Sunday, January 12, 2014

Eye of the Beholder

My facebook feed is filled with the most profound wisdom captured in snippets, usually accompanied by a relevant photo.  Each meme a piece in a giant puzzle, filling in details and fleshing out the "ideal" perspective.  One thing I realized recently, that has been missing from the stream, is the idea that wealth is always a matter of perception.  This realization came to me when I went to visit someone who perceived themselves to be VERY wealthy.

They lived in a middle class ranch in a small town with a fabulous view.  It still had the original pink stove, pink sink and pink glitter formica counter tops.  The house was furnished with a mix of furniture that appeared to have been picked out by John Wayne and Liberace with some Chinese museum replicas thrown in to boot.  There were pieces of ladies costume jewelry laid out on dresser tops as if ready to wear at any moment in a home where no women (or cross dresser) lived. Crystal bowls filled with glass beads and shiny stones, plastic rococo furniture and bad art.  It reminded me of a birds nest lined with tinsel.

Ironically, there was a stack of Architectural Digest magazines sitting on a table.  I wasn't sure if they were a gift or purchased by the homeowner.  As I glanced through the pages admiring the complementary colors and styles, the fine proportions and balance, I realized something; what I thought was beauty, and indeed many others did also, is not exclusive.  I know that beauty can be measured to the extent that there is a mathematical pattern that is consistent, the fibonacci sequence which defines the pattern and balance of beauty.  Is there a fibonacci sequence of color?  I wonder if these parameters are simply a justification for the bigotry of ugly.  If ugly is relative, is anything ugly?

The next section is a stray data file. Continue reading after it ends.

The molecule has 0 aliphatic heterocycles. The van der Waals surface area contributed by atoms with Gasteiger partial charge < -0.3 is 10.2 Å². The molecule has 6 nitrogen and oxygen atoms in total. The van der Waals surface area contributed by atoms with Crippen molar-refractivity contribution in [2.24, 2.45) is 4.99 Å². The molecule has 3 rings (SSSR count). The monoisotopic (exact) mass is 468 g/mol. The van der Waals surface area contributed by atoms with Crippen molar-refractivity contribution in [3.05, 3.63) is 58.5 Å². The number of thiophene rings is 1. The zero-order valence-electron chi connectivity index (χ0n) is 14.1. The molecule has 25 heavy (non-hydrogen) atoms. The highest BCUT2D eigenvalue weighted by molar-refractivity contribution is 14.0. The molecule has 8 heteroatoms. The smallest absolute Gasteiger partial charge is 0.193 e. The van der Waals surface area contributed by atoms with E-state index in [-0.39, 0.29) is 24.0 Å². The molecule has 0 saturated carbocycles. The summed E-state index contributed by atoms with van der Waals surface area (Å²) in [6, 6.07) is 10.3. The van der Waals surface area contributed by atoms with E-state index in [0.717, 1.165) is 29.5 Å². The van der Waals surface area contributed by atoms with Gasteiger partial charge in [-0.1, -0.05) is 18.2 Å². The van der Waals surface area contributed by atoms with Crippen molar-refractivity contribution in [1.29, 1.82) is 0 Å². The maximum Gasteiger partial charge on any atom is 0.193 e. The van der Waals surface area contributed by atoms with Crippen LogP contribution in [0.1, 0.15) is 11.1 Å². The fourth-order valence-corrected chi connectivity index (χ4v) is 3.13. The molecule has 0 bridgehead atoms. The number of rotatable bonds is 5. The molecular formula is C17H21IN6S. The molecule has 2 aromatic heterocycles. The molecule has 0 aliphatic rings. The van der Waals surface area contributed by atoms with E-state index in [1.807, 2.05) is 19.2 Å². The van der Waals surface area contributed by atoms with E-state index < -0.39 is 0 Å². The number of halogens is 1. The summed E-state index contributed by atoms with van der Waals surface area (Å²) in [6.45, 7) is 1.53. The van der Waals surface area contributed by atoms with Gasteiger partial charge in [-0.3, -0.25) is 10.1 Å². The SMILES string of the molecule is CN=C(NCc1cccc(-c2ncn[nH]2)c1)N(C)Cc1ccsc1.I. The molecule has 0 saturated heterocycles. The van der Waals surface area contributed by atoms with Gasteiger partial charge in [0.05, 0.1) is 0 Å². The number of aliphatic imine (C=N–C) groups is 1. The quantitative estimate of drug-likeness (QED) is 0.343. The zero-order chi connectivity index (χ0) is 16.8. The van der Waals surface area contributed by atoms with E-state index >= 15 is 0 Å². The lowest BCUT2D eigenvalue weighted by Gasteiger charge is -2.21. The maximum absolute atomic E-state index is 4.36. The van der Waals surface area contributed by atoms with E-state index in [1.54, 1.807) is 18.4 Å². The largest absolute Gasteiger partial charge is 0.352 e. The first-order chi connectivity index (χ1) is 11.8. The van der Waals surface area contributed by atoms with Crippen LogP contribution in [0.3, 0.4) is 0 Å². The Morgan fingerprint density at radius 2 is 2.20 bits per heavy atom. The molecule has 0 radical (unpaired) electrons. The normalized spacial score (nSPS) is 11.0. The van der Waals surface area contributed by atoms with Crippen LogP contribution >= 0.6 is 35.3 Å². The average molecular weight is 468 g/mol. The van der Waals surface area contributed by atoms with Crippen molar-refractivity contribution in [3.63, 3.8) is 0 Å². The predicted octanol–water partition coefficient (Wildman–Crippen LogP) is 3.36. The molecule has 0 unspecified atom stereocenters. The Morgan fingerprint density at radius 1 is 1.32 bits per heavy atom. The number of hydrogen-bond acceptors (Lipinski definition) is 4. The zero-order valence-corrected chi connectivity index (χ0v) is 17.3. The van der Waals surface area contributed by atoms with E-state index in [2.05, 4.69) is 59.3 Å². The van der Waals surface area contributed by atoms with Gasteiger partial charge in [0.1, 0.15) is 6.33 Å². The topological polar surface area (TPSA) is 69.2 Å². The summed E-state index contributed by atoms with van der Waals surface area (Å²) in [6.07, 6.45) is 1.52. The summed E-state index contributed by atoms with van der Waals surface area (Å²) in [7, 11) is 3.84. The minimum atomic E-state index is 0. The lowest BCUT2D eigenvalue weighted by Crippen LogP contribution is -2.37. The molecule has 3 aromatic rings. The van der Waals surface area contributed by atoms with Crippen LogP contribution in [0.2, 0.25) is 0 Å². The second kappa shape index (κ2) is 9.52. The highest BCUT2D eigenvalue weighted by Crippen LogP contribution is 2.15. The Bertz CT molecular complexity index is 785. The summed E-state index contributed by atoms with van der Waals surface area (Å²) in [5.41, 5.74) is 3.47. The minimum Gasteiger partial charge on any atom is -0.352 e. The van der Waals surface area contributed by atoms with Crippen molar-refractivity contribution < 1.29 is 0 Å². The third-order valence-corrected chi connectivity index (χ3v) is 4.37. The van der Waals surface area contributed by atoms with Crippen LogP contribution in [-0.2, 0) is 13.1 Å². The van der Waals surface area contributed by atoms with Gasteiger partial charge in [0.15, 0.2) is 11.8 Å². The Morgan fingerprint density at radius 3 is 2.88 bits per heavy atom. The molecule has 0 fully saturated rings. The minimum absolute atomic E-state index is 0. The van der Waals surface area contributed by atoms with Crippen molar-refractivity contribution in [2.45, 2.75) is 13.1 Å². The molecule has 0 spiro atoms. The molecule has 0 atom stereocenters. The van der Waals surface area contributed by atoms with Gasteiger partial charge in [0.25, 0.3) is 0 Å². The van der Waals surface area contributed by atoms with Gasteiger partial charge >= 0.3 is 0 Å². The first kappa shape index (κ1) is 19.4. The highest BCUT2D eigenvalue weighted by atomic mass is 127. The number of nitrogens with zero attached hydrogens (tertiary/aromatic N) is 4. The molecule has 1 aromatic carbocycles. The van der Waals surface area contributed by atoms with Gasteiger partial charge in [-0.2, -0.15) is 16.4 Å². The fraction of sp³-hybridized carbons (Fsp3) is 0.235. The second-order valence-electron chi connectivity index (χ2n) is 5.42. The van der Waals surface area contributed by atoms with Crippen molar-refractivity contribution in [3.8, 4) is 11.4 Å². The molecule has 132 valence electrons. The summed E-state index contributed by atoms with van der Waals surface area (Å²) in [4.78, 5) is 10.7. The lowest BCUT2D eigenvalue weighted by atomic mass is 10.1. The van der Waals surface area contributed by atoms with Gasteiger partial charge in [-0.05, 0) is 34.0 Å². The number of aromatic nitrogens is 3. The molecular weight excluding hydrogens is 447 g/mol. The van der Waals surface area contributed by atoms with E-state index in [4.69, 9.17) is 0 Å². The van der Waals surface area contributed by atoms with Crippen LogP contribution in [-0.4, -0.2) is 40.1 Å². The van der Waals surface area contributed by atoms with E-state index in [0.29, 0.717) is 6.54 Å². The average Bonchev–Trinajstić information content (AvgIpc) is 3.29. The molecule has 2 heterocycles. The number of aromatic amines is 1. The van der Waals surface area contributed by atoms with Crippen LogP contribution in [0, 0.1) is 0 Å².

I often state that I don't have all of the answers and what I know is always changing.  I know what I think is beautiful.  I believe I am right. Even in those things I don't feel are beautiful I recognize the balance, symmetry and the complimentary pattern, textures and colors.  I see that it fits the defined pattern of beauty.  Does that make something outside of this "pattern" any less beautiful to one who sees beauty there?  Do plastic and paint gilded faux ormolu antiques have any less value than an original if they are perceived with equal appreciation?  So my mind stumbled through this quandary.  What is beauty if not the appreciation we have when experiencing something?

The full meaning of "beauty is in the eye of the beholder" became poignantly clear to me.  My feelings of pity and condescension that come up when I trip over those who find the most hideous items beautiful or valuable will I hope transform into appreciation for the ability to find joy where I perceive there to be none.  Finding joy in the less obvious is the real treasure.  That is a gift.